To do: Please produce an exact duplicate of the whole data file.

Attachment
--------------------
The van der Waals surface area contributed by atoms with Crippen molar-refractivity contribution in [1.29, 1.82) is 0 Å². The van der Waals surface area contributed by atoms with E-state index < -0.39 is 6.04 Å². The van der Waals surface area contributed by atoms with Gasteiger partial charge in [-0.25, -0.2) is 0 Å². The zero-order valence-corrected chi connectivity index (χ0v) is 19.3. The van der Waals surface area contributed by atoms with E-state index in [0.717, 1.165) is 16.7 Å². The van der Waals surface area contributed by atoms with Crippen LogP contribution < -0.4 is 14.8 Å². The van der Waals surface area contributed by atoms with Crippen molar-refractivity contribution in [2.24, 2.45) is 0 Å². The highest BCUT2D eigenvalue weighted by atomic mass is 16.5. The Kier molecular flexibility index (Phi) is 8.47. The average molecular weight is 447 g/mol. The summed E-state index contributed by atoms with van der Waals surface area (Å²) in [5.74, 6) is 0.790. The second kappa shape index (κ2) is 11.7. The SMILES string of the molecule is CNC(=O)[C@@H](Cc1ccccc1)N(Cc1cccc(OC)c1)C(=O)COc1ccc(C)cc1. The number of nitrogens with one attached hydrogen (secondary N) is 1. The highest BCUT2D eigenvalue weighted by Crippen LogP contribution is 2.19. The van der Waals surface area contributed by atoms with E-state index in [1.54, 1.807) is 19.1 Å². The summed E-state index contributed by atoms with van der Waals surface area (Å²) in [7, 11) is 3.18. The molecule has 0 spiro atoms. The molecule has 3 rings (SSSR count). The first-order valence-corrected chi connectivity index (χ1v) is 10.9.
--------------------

The van der Waals surface area contributed by atoms with Crippen molar-refractivity contribution in [1.29, 1.82) is 0 Å². The van der Waals surface area contributed by atoms with E-state index < -0.39 is 6.04 Å². The van der Waals surface area contributed by atoms with Gasteiger partial charge in [-0.25, -0.2) is 0 Å². The zero-order valence-corrected chi connectivity index (χ0v) is 19.3. The van der Waals surface area contributed by atoms with E-state index in [0.717, 1.165) is 16.7 Å². The van der Waals surface area contributed by atoms with Crippen LogP contribution < -0.4 is 14.8 Å². The van der Waals surface area contributed by atoms with Crippen molar-refractivity contribution in [2.24, 2.45) is 0 Å². The highest BCUT2D eigenvalue weighted by atomic mass is 16.5. The Kier molecular flexibility index (Phi) is 8.47. The average molecular weight is 447 g/mol. The summed E-state index contributed by atoms with van der Waals surface area (Å²) in [5.74, 6) is 0.790. The second kappa shape index (κ2) is 11.7. The SMILES string of the molecule is CNC(=O)[C@@H](Cc1ccccc1)N(Cc1cccc(OC)c1)C(=O)COc1ccc(C)cc1. The number of nitrogens with one attached hydrogen (secondary N) is 1. The highest BCUT2D eigenvalue weighted by Crippen LogP contribution is 2.19. The van der Waals surface area contributed by atoms with E-state index in [1.54, 1.807) is 19.1 Å². The summed E-state index contributed by atoms with van der Waals surface area (Å²) in [7, 11) is 3.18. The molecule has 0 spiro atoms. The molecule has 3 rings (SSSR count). The first-order valence-corrected chi connectivity index (χ1v) is 10.9.